In a statement posted on its website and social media channels, True the Vote claimed credit for Yu’s arrest hours after he was taken into custody.
“True the Vote is honored to have played a small role in what must have been a wide ranging and complex investigation. The organization is profoundly grateful to the Los Angeles District Attorney’s office for their thorough work and rapid action in this matter,” the statement says.
But a spokesperson for the Los Angeles County District Attorney told Votebeat Tuesday that their office had not received any information on the case from True the Vote.
In court, Pamphilis also pushed back against True the Vote’s taking credit for the arrest: “To the extent that they’re going to claim it is relevant, all it does is demonstrate the importance of the data we’re trying to protect and their culpability in having that data in the first place, which they had no right to have.”
Hoyt agreed that Yu’s arrest and the defamation lawsuit were separate issues.
“Some kind of a James Bond kind of thing”
Konnech’s suit cites Phillips’ public claims that he directed analysts to hack the company’s servers and accessed the personal information of nearly 2 million U.S. poll workers allegedly stored in China.
On a podcast titled “Prophets and Patriots,” Phillips described meeting his “guys” at a hotel room in Dallas, where they put “towels under the doors” like “some kind of a James Bond kind of thing,” and hacked into a Konnech server, according to Konnech’s complaint, which included a copy of the podcast as an exhibit.
In legal filings responding to Konnech’s suit, True the Vote denied that Phillips, Engelbrecht, or the group had directly possessed Konnech data, but had viewed data in the possession of someone else. Engelbrecht last month disclosed the person’s name in a sealed filing.
In a later filing, True the Vote said releasing the person’s name would have “significant national security and law enforcement implications.”
True the Vote said in the filings that the source shared the information with Phillips and Engelbrecht, who then turned the information over to the Federal Bureau of Investigation, which was looking into it. But at the hearing, Judge Hoyt questioned True the Vote’s lawyers, Akers and Brewer, about whether they were certain their client’s version of events was truthful.
When Hoyt repeatedly ordered Akers to release the name, Akers pushed back, saying he was concerned for the source’s safety, as well as that of Engelbrecht and Philips. Akers also asked the judge to call the district attorney in California before requiring the lawyers to hand over the name of the source.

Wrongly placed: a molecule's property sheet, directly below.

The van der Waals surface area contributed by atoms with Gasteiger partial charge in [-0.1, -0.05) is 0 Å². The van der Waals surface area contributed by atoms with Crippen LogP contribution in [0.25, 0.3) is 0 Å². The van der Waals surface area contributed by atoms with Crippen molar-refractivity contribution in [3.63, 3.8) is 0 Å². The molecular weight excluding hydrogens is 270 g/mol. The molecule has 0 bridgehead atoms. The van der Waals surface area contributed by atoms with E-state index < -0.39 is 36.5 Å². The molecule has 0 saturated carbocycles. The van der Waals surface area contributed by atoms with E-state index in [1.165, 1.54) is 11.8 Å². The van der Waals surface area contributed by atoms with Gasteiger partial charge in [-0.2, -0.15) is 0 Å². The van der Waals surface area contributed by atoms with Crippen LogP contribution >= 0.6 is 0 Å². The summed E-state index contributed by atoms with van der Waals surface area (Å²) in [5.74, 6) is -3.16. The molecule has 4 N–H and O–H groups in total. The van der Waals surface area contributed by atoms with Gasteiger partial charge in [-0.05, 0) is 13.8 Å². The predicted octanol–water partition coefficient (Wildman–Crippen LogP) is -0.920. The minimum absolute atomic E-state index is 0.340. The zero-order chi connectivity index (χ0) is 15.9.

Hoyt lost his patience after several minutes and cut him off. He told Akers he would not do that because law enforcement in California were not involved in this lawsuit.
“You know what? That may be an obstruction of justice, what they’ve done,” Hoyt said, apparently referring to True the Vote and its leaders. “We might find that out. On the verge of this proceeding, of this hearing, suddenly the plaintiff gets arrested so he can’t show up in court,” said Hoyt. True the Vote’s lawyers did not respond to that assertion during the hearing.
Eugene Yu’s arrest
According to a news release Tuesday by Los Angeles County District Attorney George Gascón, Yu was arrested as part of an investigation “into the possible theft of personal identifying information” of election poll workers in Los Angeles County. In Michigan, Yu was charged with being a fugitive of justice, a misdemeanor.
Pamphilis told Hoyt Thursday that Konnech has never stored data outside of the United States and referred to a sworn affidavit signed by Yu in the lawsuit.
“It appears to me that Mr. Yu was arrested because of a breach of contract by Konnech, the company that he works for and that he is the president of,” Pamphilis said.
Konnech’s logistics software, dubbed PollChief, is used by counties to hire and schedule poll workers. Los Angeles County’s five-year contract with Konnech stipulates the storage of the data must remain in the United States.
“District Attorney investigators found that in contradiction to the contract, information was stored on servers in the People’s Republic of China,” the news release from the county said, adding that the data in question includes personal information of poll workers and had no connection to the tabulation of votes or election results.
Gascón has yet to release detailed evidence in connection with Yu’s arrest. Votebeat requested a copy of Yu’s arrest affidavit, but the county declined to release the document, citing the ongoing investigation.
The temporary restraining order Hoyt issued against True the Vote last month remains in place, and prevents True the Vote from releasing any of Konnech’s data.
Votebeat asked Akers for comment after the hearing. The attorney closed his eyes, shook his head, mouthed “no” and walked away.
Natalia Contreras is a reporter for Votebeat in partnership with The Texas Tribune. Contact Natalia at firstname.lastname@example.org.